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Ukraine-Russia crisis

Chelsea close club shop after Abramovich sanctions

16:05 GMT+3 10/03/2022
Chelsea Three
The Blues’ owner has seen his assets in the UK frozen, with commercial partners now mulling over their next moves

Chelsea have been forced to close their club shop following sanctions imposed on owner Roman Abramovich, while telecommunications company Three have revealed that their shirt sponsorship deal, which is worth £40 million ($53m) per season, is under “review”.

A Russian billionaire that has been at the Stamford Bridge helm since 2003 has seen his assets in the UK frozen as government officials seek to limit the power and influence of businesses and individuals with ties to Vladimir Putin following his invasion of Ukraine.

Chelsea are now prevented from selling tickets and merchandise, while commercial partners are mulling over their next moves.

What has happened to Chelsea’s club shop?

The Blues’ official store at their Stamford Bridge base has been shut “until further notice”, with Abramovich – who had been looking to sell Chelsea - being prevented from making any kind of profit from his business interests in the United Kingdom.

Will sponsors sever ties with Chelsea?

Three have been principal shirt sponsors of Chelsea since 2020, when they succeeded Yokohama Tyres, and were tied into an initial three-year agreement.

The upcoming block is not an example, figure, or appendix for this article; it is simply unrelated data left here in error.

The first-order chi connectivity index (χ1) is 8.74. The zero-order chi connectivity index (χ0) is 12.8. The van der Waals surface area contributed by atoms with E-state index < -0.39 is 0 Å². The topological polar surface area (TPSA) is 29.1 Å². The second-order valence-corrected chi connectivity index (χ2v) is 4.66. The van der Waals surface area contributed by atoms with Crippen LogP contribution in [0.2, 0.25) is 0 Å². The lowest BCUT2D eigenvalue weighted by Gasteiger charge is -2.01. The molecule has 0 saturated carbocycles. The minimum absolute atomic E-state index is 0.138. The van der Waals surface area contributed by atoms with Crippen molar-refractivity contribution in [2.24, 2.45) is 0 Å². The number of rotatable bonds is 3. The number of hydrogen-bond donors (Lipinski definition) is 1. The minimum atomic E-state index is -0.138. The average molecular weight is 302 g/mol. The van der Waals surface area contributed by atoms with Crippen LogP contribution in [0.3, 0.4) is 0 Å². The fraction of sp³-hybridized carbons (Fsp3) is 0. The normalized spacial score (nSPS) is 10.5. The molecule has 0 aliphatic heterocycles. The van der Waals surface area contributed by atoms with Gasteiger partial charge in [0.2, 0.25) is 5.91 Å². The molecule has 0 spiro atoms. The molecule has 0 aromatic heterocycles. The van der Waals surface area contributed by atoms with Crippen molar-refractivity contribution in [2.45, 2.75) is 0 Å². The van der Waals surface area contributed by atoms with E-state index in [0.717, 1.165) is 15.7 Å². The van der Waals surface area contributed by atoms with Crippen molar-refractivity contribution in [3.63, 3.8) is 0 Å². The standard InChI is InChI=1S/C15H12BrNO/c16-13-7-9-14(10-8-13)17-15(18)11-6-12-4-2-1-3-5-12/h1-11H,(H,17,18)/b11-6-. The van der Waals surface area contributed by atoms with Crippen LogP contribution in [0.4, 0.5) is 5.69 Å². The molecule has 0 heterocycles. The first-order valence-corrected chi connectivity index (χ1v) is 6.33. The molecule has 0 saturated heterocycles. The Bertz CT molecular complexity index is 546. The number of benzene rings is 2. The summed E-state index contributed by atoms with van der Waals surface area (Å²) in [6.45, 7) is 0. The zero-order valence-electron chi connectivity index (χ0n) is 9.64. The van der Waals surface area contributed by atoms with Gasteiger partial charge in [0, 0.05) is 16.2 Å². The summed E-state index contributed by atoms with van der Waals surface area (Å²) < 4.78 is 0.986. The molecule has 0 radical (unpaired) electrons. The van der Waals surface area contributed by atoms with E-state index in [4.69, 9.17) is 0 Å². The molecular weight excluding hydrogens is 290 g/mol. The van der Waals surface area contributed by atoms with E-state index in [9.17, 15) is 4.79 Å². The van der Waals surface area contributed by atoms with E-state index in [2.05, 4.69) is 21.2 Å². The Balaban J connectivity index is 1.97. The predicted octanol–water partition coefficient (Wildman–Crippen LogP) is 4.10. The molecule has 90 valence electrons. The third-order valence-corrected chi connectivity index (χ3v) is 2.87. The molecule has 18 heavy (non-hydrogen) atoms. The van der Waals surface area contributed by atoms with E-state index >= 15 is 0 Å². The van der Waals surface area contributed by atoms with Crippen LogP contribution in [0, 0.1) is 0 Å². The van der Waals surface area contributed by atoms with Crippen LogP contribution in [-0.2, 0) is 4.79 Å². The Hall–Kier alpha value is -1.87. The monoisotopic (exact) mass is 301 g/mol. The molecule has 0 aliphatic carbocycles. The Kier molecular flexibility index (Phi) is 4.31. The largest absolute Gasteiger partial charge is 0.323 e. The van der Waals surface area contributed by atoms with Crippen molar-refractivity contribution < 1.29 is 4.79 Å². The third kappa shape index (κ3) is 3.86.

That company announced on Thursday, though, that it would temporarily suspend that deal with Chelsea set to remove Three branding from their shirt and from around Stamford Bridge.

There have also been suggestions that the club’s kit supplier, Nike, could review its £55m ($72m) deal with the west London outfit.

Conrad Wiacek, Head of Sport Analysis at GloblalData, a leading data and analytics company, has said: “Sanctions placed on Chelsea owner Roman Abramovich by the UK government casts a shadow over Chelsea’s many commercial agreements, including its $52.5 million front-of-shirt deal with Telecom’s brand 3 and its $72 million kit deal with Nike.

“While Chelsea has a sporting licence to continue trading as a soccer club, many brands will be wary of guilt by association.

“Chelsea FC is still one of the biggest clubs in the world and its on-field success still makes it an attractive commercial partner. However, given the rate at which many brands are looking to dissociate themselves from the Russian state, some may be wary of continuing partnerships.

“Nike’s deal with Chelsea runs until 2032, so the apparel brand may decide to wait the situation out until the club’s sale is able to continue. However, brands such as Hyundai and Hublot, which have deals worth over $20 million combined expiring at the end of 2021-22 season, may not have that luxury.”

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